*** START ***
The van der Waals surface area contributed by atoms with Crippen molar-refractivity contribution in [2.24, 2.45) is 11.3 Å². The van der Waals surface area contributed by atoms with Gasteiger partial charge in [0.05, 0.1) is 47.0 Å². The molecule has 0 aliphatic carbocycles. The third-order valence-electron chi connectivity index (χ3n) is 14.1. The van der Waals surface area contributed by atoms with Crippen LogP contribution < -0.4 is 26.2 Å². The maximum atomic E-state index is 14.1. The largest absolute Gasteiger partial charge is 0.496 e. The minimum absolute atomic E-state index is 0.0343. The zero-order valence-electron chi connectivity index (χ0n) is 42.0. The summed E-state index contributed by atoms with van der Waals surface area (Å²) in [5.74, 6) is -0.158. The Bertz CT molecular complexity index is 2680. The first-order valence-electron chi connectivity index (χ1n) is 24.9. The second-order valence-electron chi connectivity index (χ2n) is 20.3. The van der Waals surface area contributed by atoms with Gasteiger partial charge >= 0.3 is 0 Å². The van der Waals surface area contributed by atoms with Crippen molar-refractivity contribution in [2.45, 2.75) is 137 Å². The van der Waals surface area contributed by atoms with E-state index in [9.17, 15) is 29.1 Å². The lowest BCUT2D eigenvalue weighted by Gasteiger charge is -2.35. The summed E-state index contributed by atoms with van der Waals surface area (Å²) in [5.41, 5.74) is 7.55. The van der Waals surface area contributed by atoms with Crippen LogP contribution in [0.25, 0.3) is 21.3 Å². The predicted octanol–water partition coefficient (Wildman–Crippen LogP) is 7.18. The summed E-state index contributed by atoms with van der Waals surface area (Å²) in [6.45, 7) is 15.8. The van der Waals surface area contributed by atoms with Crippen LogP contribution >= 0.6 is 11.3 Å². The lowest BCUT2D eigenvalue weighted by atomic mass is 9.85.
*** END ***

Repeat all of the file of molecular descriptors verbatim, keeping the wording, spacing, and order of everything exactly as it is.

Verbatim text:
The van der Waals surface area contributed by atoms with Crippen molar-refractivity contribution in [2.24, 2.45) is 11.3 Å². The van der Waals surface area contributed by atoms with Gasteiger partial charge in [0.05, 0.1) is 47.0 Å². The molecule has 0 aliphatic carbocycles. The third-order valence-electron chi connectivity index (χ3n) is 14.1. The van der Waals surface area contributed by atoms with Crippen LogP contribution < -0.4 is 26.2 Å². The maximum atomic E-state index is 14.1. The largest absolute Gasteiger partial charge is 0.496 e. The minimum absolute atomic E-state index is 0.0343. The zero-order valence-electron chi connectivity index (χ0n) is 42.0. The summed E-state index contributed by atoms with van der Waals surface area (Å²) in [5.74, 6) is -0.158. The Bertz CT molecular complexity index is 2680. The first-order valence-electron chi connectivity index (χ1n) is 24.9. The second-order valence-electron chi connectivity index (χ2n) is 20.3. The van der Waals surface area contributed by atoms with Gasteiger partial charge >= 0.3 is 0 Å². The van der Waals surface area contributed by atoms with Crippen molar-refractivity contribution in [2.45, 2.75) is 137 Å². The van der Waals surface area contributed by atoms with E-state index in [9.17, 15) is 29.1 Å². The lowest BCUT2D eigenvalue weighted by Gasteiger charge is -2.35. The summed E-state index contributed by atoms with van der Waals surface area (Å²) in [5.41, 5.74) is 7.55. The van der Waals surface area contributed by atoms with Crippen LogP contribution in [0.25, 0.3) is 21.3 Å². The predicted octanol–water partition coefficient (Wildman–Crippen LogP) is 7.18. The summed E-state index contributed by atoms with van der Waals surface area (Å²) in [6.45, 7) is 15.8. The van der Waals surface area contributed by atoms with Crippen LogP contribution >= 0.6 is 11.3 Å². The lowest BCUT2D eigenvalue weighted by atomic mass is 9.85.